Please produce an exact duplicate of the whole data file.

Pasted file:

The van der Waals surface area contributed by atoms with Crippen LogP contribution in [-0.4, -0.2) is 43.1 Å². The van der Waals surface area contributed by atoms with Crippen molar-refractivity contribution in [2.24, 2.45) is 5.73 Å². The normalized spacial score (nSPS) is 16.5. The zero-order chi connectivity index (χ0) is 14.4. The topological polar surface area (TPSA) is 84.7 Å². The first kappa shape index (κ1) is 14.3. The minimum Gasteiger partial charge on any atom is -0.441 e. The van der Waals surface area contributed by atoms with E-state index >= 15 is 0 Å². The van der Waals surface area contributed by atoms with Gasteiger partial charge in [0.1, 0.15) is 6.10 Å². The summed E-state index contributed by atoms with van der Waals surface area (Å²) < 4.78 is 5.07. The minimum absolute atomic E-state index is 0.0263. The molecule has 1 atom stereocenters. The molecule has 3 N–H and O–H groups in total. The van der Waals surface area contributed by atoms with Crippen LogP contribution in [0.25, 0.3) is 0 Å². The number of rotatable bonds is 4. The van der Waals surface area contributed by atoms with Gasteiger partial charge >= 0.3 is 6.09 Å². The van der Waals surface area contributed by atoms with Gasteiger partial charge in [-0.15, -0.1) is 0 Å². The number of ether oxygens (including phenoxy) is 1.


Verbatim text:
The van der Waals surface area contributed by atoms with Crippen LogP contribution in [-0.4, -0.2) is 43.1 Å². The van der Waals surface area contributed by atoms with Crippen molar-refractivity contribution in [2.24, 2.45) is 5.73 Å². The normalized spacial score (nSPS) is 16.5. The zero-order chi connectivity index (χ0) is 14.4. The topological polar surface area (TPSA) is 84.7 Å². The first kappa shape index (κ1) is 14.3. The minimum Gasteiger partial charge on any atom is -0.441 e. The van der Waals surface area contributed by atoms with E-state index >= 15 is 0 Å². The van der Waals surface area contributed by atoms with Gasteiger partial charge in [0.1, 0.15) is 6.10 Å². The summed E-state index contributed by atoms with van der Waals surface area (Å²) < 4.78 is 5.07. The minimum absolute atomic E-state index is 0.0263. The molecule has 1 atom stereocenters. The molecule has 3 N–H and O–H groups in total. The van der Waals surface area contributed by atoms with Crippen LogP contribution in [0.25, 0.3) is 0 Å². The number of rotatable bonds is 4. The van der Waals surface area contributed by atoms with Gasteiger partial charge >= 0.3 is 6.09 Å². The van der Waals surface area contributed by atoms with Gasteiger partial charge in [-0.15, -0.1) is 0 Å². The number of ether oxygens (including phenoxy) is 1.